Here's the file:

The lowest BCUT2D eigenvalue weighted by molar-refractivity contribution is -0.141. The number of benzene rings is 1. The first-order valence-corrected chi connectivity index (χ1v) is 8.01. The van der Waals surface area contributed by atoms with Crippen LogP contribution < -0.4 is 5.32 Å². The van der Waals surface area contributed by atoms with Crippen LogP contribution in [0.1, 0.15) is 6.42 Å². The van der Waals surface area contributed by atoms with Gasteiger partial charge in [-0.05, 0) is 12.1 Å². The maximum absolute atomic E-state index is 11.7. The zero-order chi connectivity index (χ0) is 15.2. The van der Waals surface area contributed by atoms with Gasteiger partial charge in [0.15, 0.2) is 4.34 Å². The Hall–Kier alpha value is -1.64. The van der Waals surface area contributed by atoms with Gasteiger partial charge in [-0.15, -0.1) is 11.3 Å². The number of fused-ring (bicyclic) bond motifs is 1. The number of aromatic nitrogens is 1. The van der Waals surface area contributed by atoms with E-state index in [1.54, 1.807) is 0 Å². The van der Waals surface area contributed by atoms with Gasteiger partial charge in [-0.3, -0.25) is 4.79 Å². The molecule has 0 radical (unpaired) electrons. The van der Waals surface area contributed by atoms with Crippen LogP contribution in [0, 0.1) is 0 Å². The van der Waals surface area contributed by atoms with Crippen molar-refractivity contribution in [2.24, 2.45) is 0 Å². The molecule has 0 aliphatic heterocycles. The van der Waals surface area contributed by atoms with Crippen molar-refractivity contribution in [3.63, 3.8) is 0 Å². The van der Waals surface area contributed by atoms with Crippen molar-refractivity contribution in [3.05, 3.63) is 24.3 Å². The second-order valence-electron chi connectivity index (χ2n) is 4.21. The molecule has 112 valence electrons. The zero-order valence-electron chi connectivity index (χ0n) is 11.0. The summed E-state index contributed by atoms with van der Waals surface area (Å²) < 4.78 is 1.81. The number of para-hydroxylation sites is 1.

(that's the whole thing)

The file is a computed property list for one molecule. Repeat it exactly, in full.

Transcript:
The lowest BCUT2D eigenvalue weighted by molar-refractivity contribution is -0.141. The number of benzene rings is 1. The first-order valence-corrected chi connectivity index (χ1v) is 8.01. The van der Waals surface area contributed by atoms with Crippen LogP contribution < -0.4 is 5.32 Å². The van der Waals surface area contributed by atoms with Crippen LogP contribution in [0.1, 0.15) is 6.42 Å². The van der Waals surface area contributed by atoms with Gasteiger partial charge in [-0.05, 0) is 12.1 Å². The maximum absolute atomic E-state index is 11.7. The zero-order chi connectivity index (χ0) is 15.2. The van der Waals surface area contributed by atoms with Gasteiger partial charge in [0.15, 0.2) is 4.34 Å². The Hall–Kier alpha value is -1.64. The van der Waals surface area contributed by atoms with Gasteiger partial charge in [-0.15, -0.1) is 11.3 Å². The number of fused-ring (bicyclic) bond motifs is 1. The number of aromatic nitrogens is 1. The van der Waals surface area contributed by atoms with E-state index in [1.54, 1.807) is 0 Å². The van der Waals surface area contributed by atoms with Gasteiger partial charge in [-0.3, -0.25) is 4.79 Å². The molecule has 0 radical (unpaired) electrons. The van der Waals surface area contributed by atoms with Crippen LogP contribution in [0, 0.1) is 0 Å². The van der Waals surface area contributed by atoms with Crippen molar-refractivity contribution in [2.24, 2.45) is 0 Å². The molecule has 0 aliphatic heterocycles. The van der Waals surface area contributed by atoms with Crippen molar-refractivity contribution in [3.63, 3.8) is 0 Å². The van der Waals surface area contributed by atoms with Crippen molar-refractivity contribution in [3.05, 3.63) is 24.3 Å². The second-order valence-electron chi connectivity index (χ2n) is 4.21. The molecule has 112 valence electrons. The zero-order valence-electron chi connectivity index (χ0n) is 11.0. The summed E-state index contributed by atoms with van der Waals surface area (Å²) < 4.78 is 1.81. The number of para-hydroxylation sites is 1.